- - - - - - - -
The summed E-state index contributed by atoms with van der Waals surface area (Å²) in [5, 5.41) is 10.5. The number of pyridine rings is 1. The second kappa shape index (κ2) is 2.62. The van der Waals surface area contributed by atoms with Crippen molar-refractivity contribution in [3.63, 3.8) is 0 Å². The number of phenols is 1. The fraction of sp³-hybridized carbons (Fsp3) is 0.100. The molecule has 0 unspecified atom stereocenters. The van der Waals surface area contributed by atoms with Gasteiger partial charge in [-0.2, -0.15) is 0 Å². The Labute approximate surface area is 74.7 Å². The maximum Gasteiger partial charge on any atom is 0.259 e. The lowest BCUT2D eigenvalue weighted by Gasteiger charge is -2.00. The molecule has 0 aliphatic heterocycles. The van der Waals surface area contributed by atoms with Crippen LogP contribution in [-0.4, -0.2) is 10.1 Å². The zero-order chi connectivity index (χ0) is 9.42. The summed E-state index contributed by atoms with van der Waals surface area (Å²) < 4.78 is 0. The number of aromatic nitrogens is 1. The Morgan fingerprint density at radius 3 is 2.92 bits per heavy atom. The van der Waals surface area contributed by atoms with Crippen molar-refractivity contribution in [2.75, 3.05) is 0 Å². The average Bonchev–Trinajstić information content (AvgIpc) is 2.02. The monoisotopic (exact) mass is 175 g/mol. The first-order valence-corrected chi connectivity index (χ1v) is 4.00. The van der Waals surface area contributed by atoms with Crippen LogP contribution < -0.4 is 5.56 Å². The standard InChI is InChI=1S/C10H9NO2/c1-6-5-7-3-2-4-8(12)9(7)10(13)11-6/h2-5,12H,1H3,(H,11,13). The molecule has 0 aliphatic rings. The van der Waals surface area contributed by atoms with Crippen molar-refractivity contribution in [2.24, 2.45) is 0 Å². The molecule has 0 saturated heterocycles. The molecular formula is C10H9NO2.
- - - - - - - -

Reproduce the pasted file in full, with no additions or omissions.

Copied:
The summed E-state index contributed by atoms with van der Waals surface area (Å²) in [5, 5.41) is 10.5. The number of pyridine rings is 1. The second kappa shape index (κ2) is 2.62. The van der Waals surface area contributed by atoms with Crippen molar-refractivity contribution in [3.63, 3.8) is 0 Å². The number of phenols is 1. The fraction of sp³-hybridized carbons (Fsp3) is 0.100. The molecule has 0 unspecified atom stereocenters. The van der Waals surface area contributed by atoms with Gasteiger partial charge in [-0.2, -0.15) is 0 Å². The Labute approximate surface area is 74.7 Å². The maximum Gasteiger partial charge on any atom is 0.259 e. The lowest BCUT2D eigenvalue weighted by Gasteiger charge is -2.00. The molecule has 0 aliphatic heterocycles. The van der Waals surface area contributed by atoms with Crippen LogP contribution in [-0.4, -0.2) is 10.1 Å². The zero-order chi connectivity index (χ0) is 9.42. The summed E-state index contributed by atoms with van der Waals surface area (Å²) < 4.78 is 0. The number of aromatic nitrogens is 1. The Morgan fingerprint density at radius 3 is 2.92 bits per heavy atom. The van der Waals surface area contributed by atoms with Crippen molar-refractivity contribution in [2.75, 3.05) is 0 Å². The average Bonchev–Trinajstić information content (AvgIpc) is 2.02. The monoisotopic (exact) mass is 175 g/mol. The first-order valence-corrected chi connectivity index (χ1v) is 4.00. The van der Waals surface area contributed by atoms with Crippen LogP contribution < -0.4 is 5.56 Å². The standard InChI is InChI=1S/C10H9NO2/c1-6-5-7-3-2-4-8(12)9(7)10(13)11-6/h2-5,12H,1H3,(H,11,13). The molecule has 0 aliphatic rings. The van der Waals surface area contributed by atoms with Crippen molar-refractivity contribution in [2.24, 2.45) is 0 Å². The molecule has 0 saturated heterocycles. The molecular formula is C10H9NO2.